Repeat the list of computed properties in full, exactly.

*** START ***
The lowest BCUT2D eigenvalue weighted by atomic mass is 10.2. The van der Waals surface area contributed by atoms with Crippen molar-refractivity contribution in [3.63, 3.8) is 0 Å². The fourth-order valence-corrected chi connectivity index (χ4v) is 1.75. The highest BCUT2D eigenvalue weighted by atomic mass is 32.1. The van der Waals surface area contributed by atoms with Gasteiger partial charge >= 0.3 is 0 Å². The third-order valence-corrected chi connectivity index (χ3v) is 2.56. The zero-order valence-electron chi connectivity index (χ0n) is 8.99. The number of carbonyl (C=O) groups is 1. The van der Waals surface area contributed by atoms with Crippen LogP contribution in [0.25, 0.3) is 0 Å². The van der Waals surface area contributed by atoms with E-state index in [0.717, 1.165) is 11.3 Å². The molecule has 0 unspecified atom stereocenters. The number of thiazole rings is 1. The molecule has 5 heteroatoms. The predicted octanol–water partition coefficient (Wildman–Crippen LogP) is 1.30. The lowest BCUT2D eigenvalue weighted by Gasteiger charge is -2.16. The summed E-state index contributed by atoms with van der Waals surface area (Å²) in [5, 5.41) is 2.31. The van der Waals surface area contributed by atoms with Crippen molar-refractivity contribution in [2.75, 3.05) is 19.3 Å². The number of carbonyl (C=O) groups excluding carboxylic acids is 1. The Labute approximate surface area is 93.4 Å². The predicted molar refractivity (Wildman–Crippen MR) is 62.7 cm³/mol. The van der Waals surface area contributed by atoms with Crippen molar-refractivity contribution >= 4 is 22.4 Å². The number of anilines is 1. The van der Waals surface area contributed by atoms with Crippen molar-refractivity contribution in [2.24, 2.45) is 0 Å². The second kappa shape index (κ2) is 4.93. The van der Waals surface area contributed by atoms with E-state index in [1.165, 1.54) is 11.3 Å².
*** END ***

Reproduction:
The lowest BCUT2D eigenvalue weighted by atomic mass is 10.2. The van der Waals surface area contributed by atoms with Crippen molar-refractivity contribution in [3.63, 3.8) is 0 Å². The fourth-order valence-corrected chi connectivity index (χ4v) is 1.75. The highest BCUT2D eigenvalue weighted by atomic mass is 32.1. The van der Waals surface area contributed by atoms with Gasteiger partial charge >= 0.3 is 0 Å². The third-order valence-corrected chi connectivity index (χ3v) is 2.56. The zero-order valence-electron chi connectivity index (χ0n) is 8.99. The number of carbonyl (C=O) groups is 1. The van der Waals surface area contributed by atoms with Crippen LogP contribution in [0.25, 0.3) is 0 Å². The van der Waals surface area contributed by atoms with E-state index in [0.717, 1.165) is 11.3 Å². The molecule has 0 unspecified atom stereocenters. The number of thiazole rings is 1. The molecule has 5 heteroatoms. The predicted octanol–water partition coefficient (Wildman–Crippen LogP) is 1.30. The lowest BCUT2D eigenvalue weighted by Gasteiger charge is -2.16. The summed E-state index contributed by atoms with van der Waals surface area (Å²) in [5, 5.41) is 2.31. The van der Waals surface area contributed by atoms with Crippen molar-refractivity contribution in [2.75, 3.05) is 19.3 Å². The number of carbonyl (C=O) groups excluding carboxylic acids is 1. The Labute approximate surface area is 93.4 Å². The predicted molar refractivity (Wildman–Crippen MR) is 62.7 cm³/mol. The van der Waals surface area contributed by atoms with Crippen molar-refractivity contribution >= 4 is 22.4 Å². The number of anilines is 1. The van der Waals surface area contributed by atoms with Crippen molar-refractivity contribution in [2.24, 2.45) is 0 Å². The second kappa shape index (κ2) is 4.93. The van der Waals surface area contributed by atoms with E-state index in [1.165, 1.54) is 11.3 Å².